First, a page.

It has been my experience as a employer you are very much dependent on the work done by the people involved in the perspective employee's upbringing, the "formative years" of his/her life, and you'll know it within an hour of sitting down with them if they are worth your investment, and a new employee is an investment.
If it goes right they put in the time and make the effort to learn, and you throw in the teaching and pay them, probably more than they are worth, until they begin learning enough to start making a return on your investment. If they don't come to you with the right mindset you both lose.
When I was running our training team back when we were going through 100 applicants to get 1 employee who could get all the way through the process and be a competent but green deputy sheriff sitting a the briefing table ready to go 10-8.
The problem you are having now has it's roots in those days. We were seeing it back then, too. It started with what we called "generation X" and hasn't got any better.
People.
As a culture parents are not teaching their kids the fundamental values that we learned, that were a "given" in every American home only 30 years ago. Yes, there are some, but it is no longer the norm.
You are going to have to widen your net, and throw a whole lot more of the catch overboard to get what you need to do the job...and when you find the diamond in the rough you are going to have to pay for it, because it won't last. This is just the way it is. It won't change until there are enough parents out there who change it. There are a few young people out there who figure it out without a good parent team, and a few more who learn it via the military, but they get snatched up quickly in the job market.
The times, they are a changin'....and not necessarily for the better. I think that being in charge of the hiring/training process at any company these days is going to be a serious challenge.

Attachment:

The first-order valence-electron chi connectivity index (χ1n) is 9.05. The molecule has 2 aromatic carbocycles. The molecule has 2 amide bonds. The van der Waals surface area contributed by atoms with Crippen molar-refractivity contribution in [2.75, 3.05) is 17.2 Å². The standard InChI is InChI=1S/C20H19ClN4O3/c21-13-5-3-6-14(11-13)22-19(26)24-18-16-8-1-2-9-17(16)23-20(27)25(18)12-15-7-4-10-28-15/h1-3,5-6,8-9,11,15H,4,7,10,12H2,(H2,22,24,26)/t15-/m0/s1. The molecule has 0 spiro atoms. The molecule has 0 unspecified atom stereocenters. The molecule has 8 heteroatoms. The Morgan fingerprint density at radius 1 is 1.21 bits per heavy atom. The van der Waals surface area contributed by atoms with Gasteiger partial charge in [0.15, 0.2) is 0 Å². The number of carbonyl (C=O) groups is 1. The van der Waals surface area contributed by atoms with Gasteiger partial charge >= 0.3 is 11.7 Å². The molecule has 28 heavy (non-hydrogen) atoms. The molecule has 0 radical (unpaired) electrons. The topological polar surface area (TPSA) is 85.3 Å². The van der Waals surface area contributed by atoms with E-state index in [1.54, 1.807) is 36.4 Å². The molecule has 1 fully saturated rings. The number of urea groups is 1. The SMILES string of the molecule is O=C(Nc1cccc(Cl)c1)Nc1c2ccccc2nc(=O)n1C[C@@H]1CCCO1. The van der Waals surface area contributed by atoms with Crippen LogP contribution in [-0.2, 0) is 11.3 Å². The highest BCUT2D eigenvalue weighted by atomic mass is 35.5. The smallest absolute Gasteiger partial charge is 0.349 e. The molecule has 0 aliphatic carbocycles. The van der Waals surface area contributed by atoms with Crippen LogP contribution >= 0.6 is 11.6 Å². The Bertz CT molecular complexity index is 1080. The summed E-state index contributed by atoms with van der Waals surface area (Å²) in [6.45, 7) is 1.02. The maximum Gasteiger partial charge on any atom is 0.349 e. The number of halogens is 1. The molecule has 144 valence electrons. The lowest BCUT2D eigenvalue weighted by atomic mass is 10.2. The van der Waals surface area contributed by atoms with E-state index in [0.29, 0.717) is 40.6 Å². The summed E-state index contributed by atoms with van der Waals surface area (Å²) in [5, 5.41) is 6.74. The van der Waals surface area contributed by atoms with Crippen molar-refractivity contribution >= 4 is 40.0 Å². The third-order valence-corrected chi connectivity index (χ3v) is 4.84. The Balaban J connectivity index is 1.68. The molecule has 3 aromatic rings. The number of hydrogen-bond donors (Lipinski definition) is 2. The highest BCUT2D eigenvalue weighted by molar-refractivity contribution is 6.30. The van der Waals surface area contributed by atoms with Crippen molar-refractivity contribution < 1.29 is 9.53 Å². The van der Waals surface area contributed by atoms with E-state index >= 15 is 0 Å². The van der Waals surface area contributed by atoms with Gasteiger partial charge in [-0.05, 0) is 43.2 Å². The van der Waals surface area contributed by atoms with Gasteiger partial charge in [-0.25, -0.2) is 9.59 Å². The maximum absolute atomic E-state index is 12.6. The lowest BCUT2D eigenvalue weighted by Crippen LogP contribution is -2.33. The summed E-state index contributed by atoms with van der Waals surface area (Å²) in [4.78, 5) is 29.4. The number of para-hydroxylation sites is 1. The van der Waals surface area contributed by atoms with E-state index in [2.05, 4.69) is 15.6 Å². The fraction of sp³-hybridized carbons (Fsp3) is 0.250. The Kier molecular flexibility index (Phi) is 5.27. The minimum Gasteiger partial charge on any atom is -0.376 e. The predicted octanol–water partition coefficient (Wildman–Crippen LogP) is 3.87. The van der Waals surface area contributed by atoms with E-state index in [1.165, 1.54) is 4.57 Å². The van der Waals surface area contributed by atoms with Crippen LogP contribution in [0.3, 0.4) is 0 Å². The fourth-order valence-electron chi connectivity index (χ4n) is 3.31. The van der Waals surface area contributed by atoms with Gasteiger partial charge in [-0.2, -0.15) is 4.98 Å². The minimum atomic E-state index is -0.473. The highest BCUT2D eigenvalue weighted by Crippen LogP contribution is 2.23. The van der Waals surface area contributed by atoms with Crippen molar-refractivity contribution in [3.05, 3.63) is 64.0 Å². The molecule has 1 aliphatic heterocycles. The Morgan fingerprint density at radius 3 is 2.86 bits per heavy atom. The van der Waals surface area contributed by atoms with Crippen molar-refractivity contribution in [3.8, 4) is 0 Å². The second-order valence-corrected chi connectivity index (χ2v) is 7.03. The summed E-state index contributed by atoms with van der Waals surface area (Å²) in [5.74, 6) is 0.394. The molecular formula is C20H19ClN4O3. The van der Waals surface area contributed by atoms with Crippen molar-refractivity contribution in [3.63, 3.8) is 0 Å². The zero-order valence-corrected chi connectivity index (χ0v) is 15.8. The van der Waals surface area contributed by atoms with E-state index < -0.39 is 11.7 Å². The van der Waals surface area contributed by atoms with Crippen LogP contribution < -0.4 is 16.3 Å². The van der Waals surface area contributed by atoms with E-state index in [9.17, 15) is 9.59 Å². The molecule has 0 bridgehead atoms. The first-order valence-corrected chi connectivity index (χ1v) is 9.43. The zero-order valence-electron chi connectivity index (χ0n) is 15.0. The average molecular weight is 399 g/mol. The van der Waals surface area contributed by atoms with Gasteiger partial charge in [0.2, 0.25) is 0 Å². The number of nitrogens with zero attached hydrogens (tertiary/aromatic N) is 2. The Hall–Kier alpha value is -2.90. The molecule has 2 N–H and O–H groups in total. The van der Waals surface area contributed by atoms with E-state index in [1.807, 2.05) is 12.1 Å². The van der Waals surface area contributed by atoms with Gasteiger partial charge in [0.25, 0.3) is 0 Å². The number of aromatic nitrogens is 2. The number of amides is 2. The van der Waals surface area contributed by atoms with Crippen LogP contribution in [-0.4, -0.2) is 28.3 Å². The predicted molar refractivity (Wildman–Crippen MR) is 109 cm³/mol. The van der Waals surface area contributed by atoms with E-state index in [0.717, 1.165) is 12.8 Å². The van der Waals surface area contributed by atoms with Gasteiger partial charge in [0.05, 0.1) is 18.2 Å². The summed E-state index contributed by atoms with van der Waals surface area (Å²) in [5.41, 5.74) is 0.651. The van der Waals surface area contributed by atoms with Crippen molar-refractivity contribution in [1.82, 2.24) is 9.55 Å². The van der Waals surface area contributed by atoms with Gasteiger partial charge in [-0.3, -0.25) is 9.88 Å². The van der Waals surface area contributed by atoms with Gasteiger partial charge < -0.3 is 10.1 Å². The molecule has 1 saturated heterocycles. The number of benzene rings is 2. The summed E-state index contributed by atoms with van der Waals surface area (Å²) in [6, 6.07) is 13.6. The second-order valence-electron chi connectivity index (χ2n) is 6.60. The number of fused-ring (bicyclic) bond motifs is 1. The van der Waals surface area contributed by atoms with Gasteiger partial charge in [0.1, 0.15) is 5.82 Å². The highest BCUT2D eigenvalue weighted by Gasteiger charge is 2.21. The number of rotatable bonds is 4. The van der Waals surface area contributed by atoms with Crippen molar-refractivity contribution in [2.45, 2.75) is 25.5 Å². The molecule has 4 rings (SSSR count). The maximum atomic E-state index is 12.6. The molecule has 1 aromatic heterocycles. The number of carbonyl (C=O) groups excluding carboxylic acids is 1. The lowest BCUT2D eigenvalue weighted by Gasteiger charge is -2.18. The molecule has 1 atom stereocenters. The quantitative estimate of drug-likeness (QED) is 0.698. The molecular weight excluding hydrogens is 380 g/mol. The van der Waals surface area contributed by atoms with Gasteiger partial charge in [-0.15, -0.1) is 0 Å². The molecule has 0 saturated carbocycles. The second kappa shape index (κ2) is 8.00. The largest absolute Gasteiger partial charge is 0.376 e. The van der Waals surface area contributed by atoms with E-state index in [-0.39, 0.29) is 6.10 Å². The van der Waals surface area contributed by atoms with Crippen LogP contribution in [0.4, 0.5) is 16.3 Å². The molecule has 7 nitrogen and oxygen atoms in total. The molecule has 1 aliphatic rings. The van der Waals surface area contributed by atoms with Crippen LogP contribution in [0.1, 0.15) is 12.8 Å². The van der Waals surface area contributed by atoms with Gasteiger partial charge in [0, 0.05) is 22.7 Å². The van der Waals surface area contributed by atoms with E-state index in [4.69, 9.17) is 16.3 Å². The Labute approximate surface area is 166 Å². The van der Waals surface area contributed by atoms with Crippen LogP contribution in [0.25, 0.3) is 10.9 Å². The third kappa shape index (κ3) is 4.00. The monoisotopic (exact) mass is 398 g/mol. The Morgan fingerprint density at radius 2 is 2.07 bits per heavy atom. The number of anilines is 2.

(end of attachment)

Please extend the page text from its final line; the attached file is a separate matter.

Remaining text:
milkmoney

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I have a high tolerance. First one I was a .34 and I was sleeping in a parking lot. Alcoholism runs in my family which is y I can't drink at all. I black out and function for hours. It's crazy scary
That right there is why u should never pick up a bottle
 

Uncle Dave

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I have a high tolerance. First one I was a .34 and I was sleeping in a parking lot. Alcoholism runs in my family which is y I can't drink at all. I black out and function for hours. It's crazy scary
I get it.

Once by accident I mixed alcohol and Ambien. Result was alarming.

Tough situation. Once this is over you shouldn't touch the sauce.

Weed (on your time) seems a far better outlet for you once this is over.

Trust me when I say the guys that invented television as we know it were/are total stoners and at the same time smartest engineers in the world.

Although Im a conservative guy, both the company I work at today my own personal view of what happens outside the office - and that is peoples outlets of choice on THEIR time is of no consequence to me.



UD
 

hallett21

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Question for employers.

Would it effect your hiring decision if a potential candidate's goal was to go into business for him/herself? Would you be looking for a 6-8+ year commitment from them or 4-5? This is all under the assumption they are a decent person who wouldn't just up and leave you in the middle of the night no warning.